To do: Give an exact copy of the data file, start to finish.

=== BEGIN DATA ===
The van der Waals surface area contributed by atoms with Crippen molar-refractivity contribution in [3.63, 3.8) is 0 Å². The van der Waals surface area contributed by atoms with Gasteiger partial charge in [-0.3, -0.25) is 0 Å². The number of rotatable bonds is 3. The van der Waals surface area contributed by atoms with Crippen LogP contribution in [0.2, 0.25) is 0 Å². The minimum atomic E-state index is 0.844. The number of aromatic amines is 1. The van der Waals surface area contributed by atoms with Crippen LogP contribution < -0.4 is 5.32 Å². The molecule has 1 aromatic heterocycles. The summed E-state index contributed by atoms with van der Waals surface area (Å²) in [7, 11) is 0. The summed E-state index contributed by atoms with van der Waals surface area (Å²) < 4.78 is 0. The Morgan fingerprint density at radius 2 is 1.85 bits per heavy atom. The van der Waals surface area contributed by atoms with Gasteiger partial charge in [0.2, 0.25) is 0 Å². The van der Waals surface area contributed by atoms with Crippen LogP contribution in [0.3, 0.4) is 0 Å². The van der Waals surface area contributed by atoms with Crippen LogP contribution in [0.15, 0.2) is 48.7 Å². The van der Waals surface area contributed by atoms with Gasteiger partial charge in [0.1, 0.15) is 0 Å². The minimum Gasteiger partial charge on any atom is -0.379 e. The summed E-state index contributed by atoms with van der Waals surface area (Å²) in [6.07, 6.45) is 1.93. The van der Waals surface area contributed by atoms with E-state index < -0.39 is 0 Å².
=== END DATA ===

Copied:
The van der Waals surface area contributed by atoms with Crippen molar-refractivity contribution in [3.63, 3.8) is 0 Å². The van der Waals surface area contributed by atoms with Gasteiger partial charge in [-0.3, -0.25) is 0 Å². The number of rotatable bonds is 3. The van der Waals surface area contributed by atoms with Crippen LogP contribution in [0.2, 0.25) is 0 Å². The minimum atomic E-state index is 0.844. The number of aromatic amines is 1. The van der Waals surface area contributed by atoms with Crippen LogP contribution < -0.4 is 5.32 Å². The molecule has 1 aromatic heterocycles. The summed E-state index contributed by atoms with van der Waals surface area (Å²) in [7, 11) is 0. The summed E-state index contributed by atoms with van der Waals surface area (Å²) < 4.78 is 0. The Morgan fingerprint density at radius 2 is 1.85 bits per heavy atom. The van der Waals surface area contributed by atoms with Gasteiger partial charge in [0.2, 0.25) is 0 Å². The van der Waals surface area contributed by atoms with Crippen LogP contribution in [0.3, 0.4) is 0 Å². The van der Waals surface area contributed by atoms with Crippen LogP contribution in [0.15, 0.2) is 48.7 Å². The van der Waals surface area contributed by atoms with Gasteiger partial charge in [0.1, 0.15) is 0 Å². The minimum Gasteiger partial charge on any atom is -0.379 e. The summed E-state index contributed by atoms with van der Waals surface area (Å²) in [6.07, 6.45) is 1.93. The van der Waals surface area contributed by atoms with E-state index < -0.39 is 0 Å².